How to avoid freezing in a life or death shooting situation

Facts were released yesterday regarding the performance of the armed resource officer who was on campus at the mass murder in Parkland, Florida last week.

In short, he waited outside the building with his gun drawn instead of going into the building and confronting the shooter.

This is just one more reason why it would be better to have multiple armed teachers and school employees distributed throughout our schools than just having one or two armed officers.

President Trump says the deputy might be a coward.  His boss, Sheriff Scott Israel, has openly expressed his disappointment and dismay.

Deputy Peterson had been an officer for 30 years.  How could this have happened?

Why did he stay outside?

Was he a coward?  Or could his response have been predicted?

We need to ask these questions.  Specifically, we need to ask these questions about ourselves.

It’s incredibly easy to read this and say that you would never freeze and that you would run headlong into danger to save others, but do you know that?  And what can you do with limited time and training resources?

Through the years, I’ve encountered high stress situations where I’ve frozen with indecision. Fortunately, I have always “snapped out of it” quickly and taken positive action. I haven’t always made perfect decisions—everyone makes mistakes that are easy to see with the eyes of a Monday morning quarterback—but I’ve made mostly good decisions.

But this has led me to dig into why some people freeze under stress, why some people make bad decisions under stress, and some people thrive under stress.

It goes beyond being brave or being a coward.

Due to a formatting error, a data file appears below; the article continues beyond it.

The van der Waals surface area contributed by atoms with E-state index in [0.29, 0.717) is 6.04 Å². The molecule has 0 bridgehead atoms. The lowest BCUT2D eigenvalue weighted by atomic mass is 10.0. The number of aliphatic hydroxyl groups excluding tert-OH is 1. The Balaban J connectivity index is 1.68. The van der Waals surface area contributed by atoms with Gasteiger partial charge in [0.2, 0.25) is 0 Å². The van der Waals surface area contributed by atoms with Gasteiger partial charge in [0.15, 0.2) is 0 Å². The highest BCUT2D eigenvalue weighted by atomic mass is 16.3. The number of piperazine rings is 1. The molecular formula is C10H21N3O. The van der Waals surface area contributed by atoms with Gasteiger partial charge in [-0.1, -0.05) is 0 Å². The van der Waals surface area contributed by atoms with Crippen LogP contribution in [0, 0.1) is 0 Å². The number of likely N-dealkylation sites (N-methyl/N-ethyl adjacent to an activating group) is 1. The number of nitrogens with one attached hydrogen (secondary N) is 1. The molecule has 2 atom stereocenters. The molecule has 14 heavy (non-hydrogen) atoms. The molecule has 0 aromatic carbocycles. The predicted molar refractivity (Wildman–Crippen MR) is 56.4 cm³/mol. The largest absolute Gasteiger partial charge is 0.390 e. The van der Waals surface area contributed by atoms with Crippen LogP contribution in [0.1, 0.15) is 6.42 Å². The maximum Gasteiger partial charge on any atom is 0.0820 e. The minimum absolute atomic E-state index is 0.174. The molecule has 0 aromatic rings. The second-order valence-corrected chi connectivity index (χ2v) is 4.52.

So, what can we do to engineer or control how we’ll perform in a surprise, life or death situation?  More importantly, what can we do with incredibly limited time and training budgets?

This is an area where there are no guarantees and no 100% solutions, but there are several factors that we can control, including:

  1. Comfort with stress / stress inoculation
  2. Ability to control your mental state.
  3. Fitness Level.
  4. Familiarity with the specific situation.
  5. Myelination (how developed and well practiced your skills are)
  6. Comfort with the uncomfortable.
  7. Comfort with being decisive.

Let’s get into each of the factors:

Successful past stress inoculation: Simply put, you’ll perform better in situations that you’ve been in before. I find that, in shooting defined stages or courses of fire, I perform 20-30% faster the 2nd time I shoot the course of fire than the first time. I noticed the same phenomenon in sports, fighting, dealing with emergency trauma and medical situations, driving emergencies, and more and I’m betting that you can think of several personal examples from your own life.

This exposure can come in the form of real life experiences, simulated scenarios, and mental imagery, but you want to make as many learning mistakes as possible in situations where the consequences are as low as possible…in laser simulators, in force on force, and in timed competitions.

On lethal force encounters in particular, Ken Murray, co-founder of Simunitions, has found that officers and soldiers are working out the kinks until about the 3rd successful and justified lethal force encounter. That being said, the ramp-up is much faster and easier for someone who has been gradually exposed to stress inoculation while mastering their craft than someone who has done all of their practice in a stress free environment.

Retired Navy SEAL, Larry Yatch, has had similar findings. He’s found that, in general, stress shooting performance is maximized with a mix of 80% dry fire, 10% live fire, and 10% force on force training.

Regardless of the situation, the more successful exposures you’ve had to similar situations, the lower your cognitive load will be, the lower your heart rate will be, the less adrenaline and cortisol your body will release, the clearer your thinking, and the more in control you’ll be the next time you’re in a similar situation.